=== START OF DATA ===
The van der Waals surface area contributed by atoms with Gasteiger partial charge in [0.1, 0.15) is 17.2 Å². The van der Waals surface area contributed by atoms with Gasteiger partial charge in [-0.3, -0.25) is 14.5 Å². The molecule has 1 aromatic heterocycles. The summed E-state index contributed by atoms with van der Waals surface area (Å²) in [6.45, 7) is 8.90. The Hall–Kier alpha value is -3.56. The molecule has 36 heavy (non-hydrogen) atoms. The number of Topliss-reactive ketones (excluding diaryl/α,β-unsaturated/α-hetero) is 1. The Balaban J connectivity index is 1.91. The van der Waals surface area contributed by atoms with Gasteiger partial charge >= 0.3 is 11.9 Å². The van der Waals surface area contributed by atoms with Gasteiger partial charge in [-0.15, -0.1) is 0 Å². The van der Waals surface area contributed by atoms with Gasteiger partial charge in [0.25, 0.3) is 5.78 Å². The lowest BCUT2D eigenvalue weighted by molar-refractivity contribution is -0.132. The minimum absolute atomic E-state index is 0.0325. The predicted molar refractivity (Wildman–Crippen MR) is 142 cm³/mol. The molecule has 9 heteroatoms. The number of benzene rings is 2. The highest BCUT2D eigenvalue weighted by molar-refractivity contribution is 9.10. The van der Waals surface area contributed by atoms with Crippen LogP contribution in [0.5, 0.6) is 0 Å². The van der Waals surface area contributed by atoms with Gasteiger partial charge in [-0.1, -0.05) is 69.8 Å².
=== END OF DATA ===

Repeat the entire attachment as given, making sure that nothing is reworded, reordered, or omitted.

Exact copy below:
The van der Waals surface area contributed by atoms with Gasteiger partial charge in [0.1, 0.15) is 17.2 Å². The van der Waals surface area contributed by atoms with Gasteiger partial charge in [-0.3, -0.25) is 14.5 Å². The molecule has 1 aromatic heterocycles. The summed E-state index contributed by atoms with van der Waals surface area (Å²) in [6.45, 7) is 8.90. The Hall–Kier alpha value is -3.56. The molecule has 36 heavy (non-hydrogen) atoms. The number of Topliss-reactive ketones (excluding diaryl/α,β-unsaturated/α-hetero) is 1. The Balaban J connectivity index is 1.91. The van der Waals surface area contributed by atoms with Gasteiger partial charge >= 0.3 is 11.9 Å². The van der Waals surface area contributed by atoms with Gasteiger partial charge in [-0.15, -0.1) is 0 Å². The van der Waals surface area contributed by atoms with Gasteiger partial charge in [0.25, 0.3) is 5.78 Å². The lowest BCUT2D eigenvalue weighted by molar-refractivity contribution is -0.132. The minimum absolute atomic E-state index is 0.0325. The predicted molar refractivity (Wildman–Crippen MR) is 142 cm³/mol. The molecule has 9 heteroatoms. The number of benzene rings is 2. The highest BCUT2D eigenvalue weighted by molar-refractivity contribution is 9.10. The van der Waals surface area contributed by atoms with Crippen LogP contribution in [0.5, 0.6) is 0 Å². The van der Waals surface area contributed by atoms with Gasteiger partial charge in [-0.1, -0.05) is 69.8 Å².